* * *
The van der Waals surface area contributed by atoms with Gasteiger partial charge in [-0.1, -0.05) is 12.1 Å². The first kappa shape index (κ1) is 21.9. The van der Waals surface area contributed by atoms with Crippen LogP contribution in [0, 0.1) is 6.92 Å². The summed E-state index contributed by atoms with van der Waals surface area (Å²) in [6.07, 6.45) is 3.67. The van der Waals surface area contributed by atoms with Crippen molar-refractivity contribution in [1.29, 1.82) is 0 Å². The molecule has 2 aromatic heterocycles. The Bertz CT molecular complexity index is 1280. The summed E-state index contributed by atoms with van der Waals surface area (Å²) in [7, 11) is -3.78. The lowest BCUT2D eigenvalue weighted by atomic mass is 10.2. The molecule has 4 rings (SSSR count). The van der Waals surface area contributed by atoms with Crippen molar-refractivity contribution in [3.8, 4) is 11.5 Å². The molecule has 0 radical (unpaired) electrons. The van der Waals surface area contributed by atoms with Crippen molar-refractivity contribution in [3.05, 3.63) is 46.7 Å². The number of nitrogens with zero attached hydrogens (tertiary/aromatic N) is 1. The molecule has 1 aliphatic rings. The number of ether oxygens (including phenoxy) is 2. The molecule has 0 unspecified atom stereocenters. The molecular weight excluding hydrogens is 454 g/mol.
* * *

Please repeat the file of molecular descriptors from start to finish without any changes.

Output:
The van der Waals surface area contributed by atoms with Gasteiger partial charge in [-0.1, -0.05) is 12.1 Å². The first kappa shape index (κ1) is 21.9. The van der Waals surface area contributed by atoms with Crippen LogP contribution in [0, 0.1) is 6.92 Å². The summed E-state index contributed by atoms with van der Waals surface area (Å²) in [6.07, 6.45) is 3.67. The van der Waals surface area contributed by atoms with Crippen molar-refractivity contribution in [1.29, 1.82) is 0 Å². The molecule has 2 aromatic heterocycles. The Bertz CT molecular complexity index is 1280. The summed E-state index contributed by atoms with van der Waals surface area (Å²) in [7, 11) is -3.78. The lowest BCUT2D eigenvalue weighted by atomic mass is 10.2. The molecule has 4 rings (SSSR count). The van der Waals surface area contributed by atoms with Crippen molar-refractivity contribution in [3.8, 4) is 11.5 Å². The molecule has 0 radical (unpaired) electrons. The van der Waals surface area contributed by atoms with Crippen molar-refractivity contribution in [3.05, 3.63) is 46.7 Å². The number of nitrogens with zero attached hydrogens (tertiary/aromatic N) is 1. The molecule has 1 aliphatic rings. The number of ether oxygens (including phenoxy) is 2. The molecule has 0 unspecified atom stereocenters. The molecular weight excluding hydrogens is 454 g/mol.